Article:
At another Alaskan site, Raven Bluff, bones were so well preserved that Rasic assumed they were a few hundred years old. But results from radiocarbon dating brought a shock: Raven Bluff was inhabited 11,000 years ago. Permafrost sites of this era are key to understanding how Ice Age people migrated from Siberia and settled the Americas.
Arctic ice is healthy for children and other living things.

Tor Bejnar

  • Young ice
  • Posts: 2977
    • View Profile
  • Liked: 307
  • Likes Given: 166
Re: Prehistoric life in the Arctic, human and other.
« Reply #7 on: June 20, 2019, 05:31:59 PM »
Archaeology at Raven Bluff, Northwestern Alaska - Frontier Scientists - Posted on February 2, 2011
Quote
Archaeologists continue excavating a 12,000 year old prehistoric site overlooking the Kivalina River, yielding evidence of generations of wandering hunters. During the 2010 summer season, what they have found is contributing new insights– and contrary new evidence– into the thinking on how humans spread throughout North American at the close of the Pleistocene.
The Raven Bluff site was discovered in 2007 by BLM archaeologist Bill Hedman and a crew conducting an archaeological site survey in the far northwest corner of Alaska. The Bering Land Bridge between Russia and North America may have still existed–or had just submerged for the last time–when hunters first frequented Raven Bluff.
Jeff Rasic, archaeologist and curator for the University of Alaska Museum, guides the digging crew in finding some of the oldest preserved animal bone found anywhere in the America Arctic. Rapid soil accumulation, low acidity, and perennially frozen conditions resulted in excellent bone preservation.
The notion that people at this time period were bison hunters in Northern Alaska is being put to the test; 12,000 years ago, what is now moist tundra was a drier, grassier landscape grazed by animals that included bison.
Another established scientific hypothesis being tested is how the use of certain stone tools spread in North America. The lower levels of the site produced a very significant find of a roughly 12,000 year-old fluted projectile point base, marking the first time such a tool has been definitely dated in the north. “The idea for decades has been that fluted projectile point technology originated in Alaska or perhaps Siberia and was carried south into the Americas,” explains Rasic. This model suggests that the Raven Bluff tool should be older than similar points found further south on the continent. , so it may be that they did not originate in the north, but came from the south. So the question now is, does this represent a migration of people, or the spread of an idea from the south?”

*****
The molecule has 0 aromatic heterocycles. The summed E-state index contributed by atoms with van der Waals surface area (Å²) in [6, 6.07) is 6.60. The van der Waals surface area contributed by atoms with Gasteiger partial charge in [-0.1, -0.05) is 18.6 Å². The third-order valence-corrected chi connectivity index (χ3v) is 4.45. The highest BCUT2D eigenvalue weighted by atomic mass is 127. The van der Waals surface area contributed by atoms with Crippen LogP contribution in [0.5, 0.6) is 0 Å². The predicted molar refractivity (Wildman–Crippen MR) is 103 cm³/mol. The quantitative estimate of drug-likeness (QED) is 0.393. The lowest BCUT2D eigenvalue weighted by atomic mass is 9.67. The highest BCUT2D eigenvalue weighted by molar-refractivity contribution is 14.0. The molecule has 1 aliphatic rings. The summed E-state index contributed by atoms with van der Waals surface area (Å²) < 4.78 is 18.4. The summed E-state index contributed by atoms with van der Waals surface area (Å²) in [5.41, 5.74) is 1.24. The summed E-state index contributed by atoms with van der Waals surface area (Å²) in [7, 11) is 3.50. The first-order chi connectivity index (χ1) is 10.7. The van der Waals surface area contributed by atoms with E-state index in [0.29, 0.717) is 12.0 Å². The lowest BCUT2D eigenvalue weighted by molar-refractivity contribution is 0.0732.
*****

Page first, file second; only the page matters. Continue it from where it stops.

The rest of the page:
Fluted projectile points in a stratified context at the Raven Bluff site document a late arrival of Paleoindian technology in northwest Alaska -  Buvit, et al. -  Geoarchaeology · September 2018 
Quote
Abstract
Our understanding of the northern fluted point tradition, a critical early New World lithic assemblage, is constrained by limited data from stratified, datable contexts. Here, we report on the Raven Bluff site in northwest Alaska, where fluted projectile points, microblades, and a well‐preserved faunal assemblage have been recovered from datable sediments. Results show that prehistoric inhabitants occupied a stone‐sorted polygon where retooling, game processing, and raw material procurement occurred mostly between 12,720 and at least 11,340 cal. yr B.P. We argue that once polygon formation ended, the stratigraphic context remained relatively intact. Further studies focused on the site’s lithic and bone assemblages will help shape our understanding of the relationship between fluted point technology, microblades, and caribou hunting in northern Alaska.
« Last Edit: June 20, 2019, 08:39:26 PM by Tor Bejnar »
Arctic ice is healthy for children and other living things.

Tor Bejnar

  • Young ice
  • Posts: 2977
    • View Profile
  • Liked: 307
  • Likes Given: 166
Re: Prehistoric life in the Arctic, human and other.
« Reply #8 on: June 20, 2019, 05:47:31 PM »
An Overview of Alaskan’s Prehistoric Cultures
June 15, 2018 - Alaska Department of Natural Resources
Quote
The oldest confirmed prehistoric sites in Alaska belong to the Eastern Beringian Tradition, dating from about 14,000 to 12,000 years ago. They were occupied while Beringia was still isolated from the rest of North America and connected to Eurasia. The earliest sites in this tradition contain stone tools that closely resemble technology found in many Upper Paleolithic sites in Northeast Asia, and may represent some of the first migrants from the Old World into North America. Most of these earliest Beringian sites have been found in the Tanana River basin of Interior Alaska and date to a time of late glacial climatic warming called the Allerød interval. In tandem with the ameliorating climate, shrub tundra and possibly a few trees began to appear across much of Beringia during the Allerød. The addition of wood to the resource base may have been critical to the early migrants as a source of fuel and materials for tools and shelters.
(from page 7 of 54 pages of text and pictures)
Arctic ice is healthy for children and other living things.